15. I've eaten a couple of Iranian style rice dishes with dill in them, amongst other herbs I think. Very very good. Dill is also used in a number of Indian cuisines as a vegetable. Because of its distinctive aroma and taste, not everyone likes it! In Allahabad, it is often sold in combination with methi (fenugreek greens) and a common recipe is to cook it as a dry sabzi (vegetable dish) with potatoes (either along with the methi or without). There's also a famous Sindhi dish called sai bhaji which is a mixture of vegetables cooked with greens and chana dal until tender and then mashed. The dill in it gives a distinctive flavour. One of the dishes I make most commonly with dill is a chana dal khichdi (rice and dal dish) with dill as the main vegetable and cumin, hing, tomatoes and garam masala used in the tadka. Another dish is toor dal with dil. For this the toor dal is pressure cooked and then the dill and some chilli powder is simmered in it until done, before a tadka of mustard seeds, cumin seeds, hing and garlic is given. Both of these dishes are divine with a good squeeze of lemon.
  16. This is interesting and may be confirming a suspicion that I have....the "leftovers are better" rule seems to apply most of all to meat dishes? So as a vegetarian, there may be some logic in my hatred of leftovers?!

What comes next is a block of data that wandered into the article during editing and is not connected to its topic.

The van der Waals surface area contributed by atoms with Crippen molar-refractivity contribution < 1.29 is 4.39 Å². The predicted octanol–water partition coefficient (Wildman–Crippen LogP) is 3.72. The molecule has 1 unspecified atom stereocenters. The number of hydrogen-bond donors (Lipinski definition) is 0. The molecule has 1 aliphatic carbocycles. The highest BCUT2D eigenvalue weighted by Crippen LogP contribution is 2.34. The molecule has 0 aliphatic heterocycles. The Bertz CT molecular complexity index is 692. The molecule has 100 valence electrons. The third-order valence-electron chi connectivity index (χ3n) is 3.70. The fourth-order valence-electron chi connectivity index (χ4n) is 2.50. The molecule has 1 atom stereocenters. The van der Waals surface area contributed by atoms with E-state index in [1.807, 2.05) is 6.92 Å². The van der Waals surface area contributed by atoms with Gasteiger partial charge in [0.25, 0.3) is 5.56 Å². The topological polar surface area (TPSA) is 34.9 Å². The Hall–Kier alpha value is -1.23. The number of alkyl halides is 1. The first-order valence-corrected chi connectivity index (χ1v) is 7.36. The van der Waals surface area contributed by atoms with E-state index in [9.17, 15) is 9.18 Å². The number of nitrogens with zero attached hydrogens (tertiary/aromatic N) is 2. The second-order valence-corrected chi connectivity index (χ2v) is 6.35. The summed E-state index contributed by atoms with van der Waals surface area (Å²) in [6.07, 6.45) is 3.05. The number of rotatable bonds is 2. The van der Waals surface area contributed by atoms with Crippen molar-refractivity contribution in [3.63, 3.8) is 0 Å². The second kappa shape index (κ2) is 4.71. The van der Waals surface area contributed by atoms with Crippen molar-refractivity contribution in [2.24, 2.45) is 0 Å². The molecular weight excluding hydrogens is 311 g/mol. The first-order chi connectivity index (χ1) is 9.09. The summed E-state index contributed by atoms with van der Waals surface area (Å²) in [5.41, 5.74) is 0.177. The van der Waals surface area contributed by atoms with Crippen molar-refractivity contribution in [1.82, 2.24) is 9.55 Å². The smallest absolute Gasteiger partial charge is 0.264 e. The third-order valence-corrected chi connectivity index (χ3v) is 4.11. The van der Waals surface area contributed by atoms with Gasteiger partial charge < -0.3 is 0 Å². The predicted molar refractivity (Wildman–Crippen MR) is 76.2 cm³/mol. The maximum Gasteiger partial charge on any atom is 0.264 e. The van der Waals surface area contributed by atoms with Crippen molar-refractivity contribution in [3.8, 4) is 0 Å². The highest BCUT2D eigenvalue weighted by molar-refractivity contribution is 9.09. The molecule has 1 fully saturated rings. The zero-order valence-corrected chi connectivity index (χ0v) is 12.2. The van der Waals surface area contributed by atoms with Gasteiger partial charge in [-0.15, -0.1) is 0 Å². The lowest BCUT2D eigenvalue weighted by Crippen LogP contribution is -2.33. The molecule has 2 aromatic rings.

17. Well you know, it's not just about "reconditioning" someone - it's about hopefully saving a friendship by not keeping resentments bottled up inside. It may be hard to believe, but a number of people are very unaware of the effect their behaviour has on other people. I think it's much better to be straight forward and honest about how the situation makes you feel, and you have to assume that the other person involved may be unaware of your feelings. Let's say you have a friend who is otherwise a wonderful person, but who consistently ruins your dinner parties by showing up an hour or so late every time. Now you can try to "retrain" him through methods like telling him dinner is at 6pm when really it's at 7.30pm, or by starting without him and leaving his portion on a plate to get cold, or some other way. Or maybe you'll just continue as if everything is ok, waiting for him with increasing irritation and serving the meal when he finally shows up. All that's likely to happen in this situation is that you're going to get increasingly irritated with a person who you were once rather fond of. Dinner parties are going to be hard work and unpleasant rather than enjoyable. You may end up being short tempered and moody towards the other "innocent" guests or your family members. And the stupid thing is that the other person or persons involved might be completely miffed as to why you are so annoyed with them! Everyone loses. The alternative is that you talk to them and make it clear that the lateness issue is driving you up the wall. It may be that the friend in question can never learn to be on time. You may have to ban him from dinner parties completely! But at least everyone will know where they stand, and with a bit of luck you can find a way to get around the difficulties and continue the friendship. Oh, and I thought of one aspect of this issue that seems particularly relevant to eGullet: In my experience, people who are good at and care a lot about cooking can often be perfectionists when it comes to hosting food events. There seems to be a feeling that every single aspect is going to reflect on your culinary skill, and the temptation to be overly controlling is very high. God forbid if someone isn't sat at the table in time to receive their broth at exactly the right temperature! And what a catastrophe if they mix everything together on the plate instead of eating it in the prescribed order! Not to mention those heathens who want to add salt/pepper/ketchup/chilli sauce! I understand, because I sometimes struggle with this a little. There is a temptation to want to control every little detail. But believe me, there is nothing less enjoyable than a dinner party with a host who behaves in such a way - as if the food they have prepared is somehow worth more than the people they invited over to eat it. If you've invited people over to eat, it's not all about you. You cannot control people's behaviour absolutely. Sometimes people are late. And sometimes those people just don't understand why that is such a catastrophe for you. They thought they were coming over for an evening of good food and wine and they really are sorry that they were late but that's how it went, and yet now you're stood there frothing at the mouth and shrieking something about overcooked fish! I think if you're going to host people, you have to open yourself to the fact that things wont always go to plan. Try to relax and enjoy things no matter what. I understand that it's a different situation if you are dealing with someone who is chronically late, but personally I still think a healthy dose of tolerance is still beneficial.